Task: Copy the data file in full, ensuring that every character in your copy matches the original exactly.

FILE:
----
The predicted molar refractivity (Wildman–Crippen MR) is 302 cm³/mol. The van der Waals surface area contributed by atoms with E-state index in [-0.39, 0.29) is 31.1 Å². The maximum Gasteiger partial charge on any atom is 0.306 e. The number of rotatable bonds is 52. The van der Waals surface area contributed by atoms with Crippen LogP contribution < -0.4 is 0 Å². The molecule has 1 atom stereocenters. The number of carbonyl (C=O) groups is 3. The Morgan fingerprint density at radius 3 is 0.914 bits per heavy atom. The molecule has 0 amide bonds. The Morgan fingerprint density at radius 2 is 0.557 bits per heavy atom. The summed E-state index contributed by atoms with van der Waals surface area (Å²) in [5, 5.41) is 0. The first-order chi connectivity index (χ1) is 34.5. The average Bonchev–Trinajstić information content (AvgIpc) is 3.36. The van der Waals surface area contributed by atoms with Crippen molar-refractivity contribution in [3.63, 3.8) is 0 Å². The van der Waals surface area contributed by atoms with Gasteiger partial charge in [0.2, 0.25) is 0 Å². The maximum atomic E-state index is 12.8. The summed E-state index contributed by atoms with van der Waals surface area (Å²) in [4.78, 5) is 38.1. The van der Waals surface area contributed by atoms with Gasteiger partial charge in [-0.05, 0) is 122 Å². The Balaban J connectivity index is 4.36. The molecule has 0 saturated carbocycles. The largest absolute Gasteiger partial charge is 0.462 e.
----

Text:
The predicted molar refractivity (Wildman–Crippen MR) is 302 cm³/mol. The van der Waals surface area contributed by atoms with E-state index in [-0.39, 0.29) is 31.1 Å². The maximum Gasteiger partial charge on any atom is 0.306 e. The number of rotatable bonds is 52. The van der Waals surface area contributed by atoms with Crippen LogP contribution < -0.4 is 0 Å². The molecule has 1 atom stereocenters. The number of carbonyl (C=O) groups is 3. The Morgan fingerprint density at radius 3 is 0.914 bits per heavy atom. The molecule has 0 amide bonds. The Morgan fingerprint density at radius 2 is 0.557 bits per heavy atom. The summed E-state index contributed by atoms with van der Waals surface area (Å²) in [5, 5.41) is 0. The first-order chi connectivity index (χ1) is 34.5. The average Bonchev–Trinajstić information content (AvgIpc) is 3.36. The van der Waals surface area contributed by atoms with Crippen molar-refractivity contribution in [3.63, 3.8) is 0 Å². The van der Waals surface area contributed by atoms with Gasteiger partial charge in [0.2, 0.25) is 0 Å². The maximum atomic E-state index is 12.8. The summed E-state index contributed by atoms with van der Waals surface area (Å²) in [4.78, 5) is 38.1. The van der Waals surface area contributed by atoms with Gasteiger partial charge in [-0.05, 0) is 122 Å². The Balaban J connectivity index is 4.36. The molecule has 0 saturated carbocycles. The largest absolute Gasteiger partial charge is 0.462 e.